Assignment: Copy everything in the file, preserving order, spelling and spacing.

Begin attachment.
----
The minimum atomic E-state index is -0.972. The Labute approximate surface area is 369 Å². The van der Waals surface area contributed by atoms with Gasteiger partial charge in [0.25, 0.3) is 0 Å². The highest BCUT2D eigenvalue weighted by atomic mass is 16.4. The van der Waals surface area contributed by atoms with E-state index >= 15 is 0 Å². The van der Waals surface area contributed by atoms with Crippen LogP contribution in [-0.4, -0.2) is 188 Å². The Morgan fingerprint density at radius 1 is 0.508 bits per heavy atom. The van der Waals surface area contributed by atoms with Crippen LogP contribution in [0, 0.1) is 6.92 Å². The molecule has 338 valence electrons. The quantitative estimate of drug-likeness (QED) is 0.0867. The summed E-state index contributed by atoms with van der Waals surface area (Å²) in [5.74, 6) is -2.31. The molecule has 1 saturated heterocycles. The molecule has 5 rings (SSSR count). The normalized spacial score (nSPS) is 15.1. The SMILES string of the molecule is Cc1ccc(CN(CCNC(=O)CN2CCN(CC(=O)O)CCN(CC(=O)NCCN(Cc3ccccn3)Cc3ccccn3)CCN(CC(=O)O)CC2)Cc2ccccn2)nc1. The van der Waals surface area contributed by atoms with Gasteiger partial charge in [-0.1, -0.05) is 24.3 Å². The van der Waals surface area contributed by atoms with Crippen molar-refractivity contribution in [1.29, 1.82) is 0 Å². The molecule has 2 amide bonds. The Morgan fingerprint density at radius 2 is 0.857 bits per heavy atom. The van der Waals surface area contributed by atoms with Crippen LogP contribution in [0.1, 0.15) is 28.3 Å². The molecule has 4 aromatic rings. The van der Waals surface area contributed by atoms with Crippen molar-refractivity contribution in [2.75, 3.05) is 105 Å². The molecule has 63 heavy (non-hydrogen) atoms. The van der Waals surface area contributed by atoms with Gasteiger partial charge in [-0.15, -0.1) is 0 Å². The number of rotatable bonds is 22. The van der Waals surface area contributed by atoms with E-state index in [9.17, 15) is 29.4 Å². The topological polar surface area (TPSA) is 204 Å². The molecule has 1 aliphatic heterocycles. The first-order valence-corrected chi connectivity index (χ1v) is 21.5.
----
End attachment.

The minimum atomic E-state index is -0.972. The Labute approximate surface area is 369 Å². The van der Waals surface area contributed by atoms with Gasteiger partial charge in [0.25, 0.3) is 0 Å². The highest BCUT2D eigenvalue weighted by atomic mass is 16.4. The van der Waals surface area contributed by atoms with E-state index >= 15 is 0 Å². The van der Waals surface area contributed by atoms with Crippen LogP contribution in [-0.4, -0.2) is 188 Å². The Morgan fingerprint density at radius 1 is 0.508 bits per heavy atom. The van der Waals surface area contributed by atoms with Crippen LogP contribution in [0, 0.1) is 6.92 Å². The molecule has 338 valence electrons. The quantitative estimate of drug-likeness (QED) is 0.0867. The summed E-state index contributed by atoms with van der Waals surface area (Å²) in [5.74, 6) is -2.31. The molecule has 1 saturated heterocycles. The molecule has 5 rings (SSSR count). The normalized spacial score (nSPS) is 15.1. The SMILES string of the molecule is Cc1ccc(CN(CCNC(=O)CN2CCN(CC(=O)O)CCN(CC(=O)NCCN(Cc3ccccn3)Cc3ccccn3)CCN(CC(=O)O)CC2)Cc2ccccn2)nc1. The van der Waals surface area contributed by atoms with Gasteiger partial charge in [-0.1, -0.05) is 24.3 Å². The van der Waals surface area contributed by atoms with Crippen molar-refractivity contribution in [1.29, 1.82) is 0 Å². The molecule has 2 amide bonds. The Morgan fingerprint density at radius 2 is 0.857 bits per heavy atom. The van der Waals surface area contributed by atoms with Crippen LogP contribution in [0.1, 0.15) is 28.3 Å². The molecule has 4 aromatic rings. The van der Waals surface area contributed by atoms with Crippen molar-refractivity contribution in [2.75, 3.05) is 105 Å². The molecule has 63 heavy (non-hydrogen) atoms. The van der Waals surface area contributed by atoms with Gasteiger partial charge in [-0.15, -0.1) is 0 Å². The number of rotatable bonds is 22. The van der Waals surface area contributed by atoms with E-state index in [9.17, 15) is 29.4 Å². The topological polar surface area (TPSA) is 204 Å². The molecule has 1 aliphatic heterocycles. The first-order valence-corrected chi connectivity index (χ1v) is 21.5.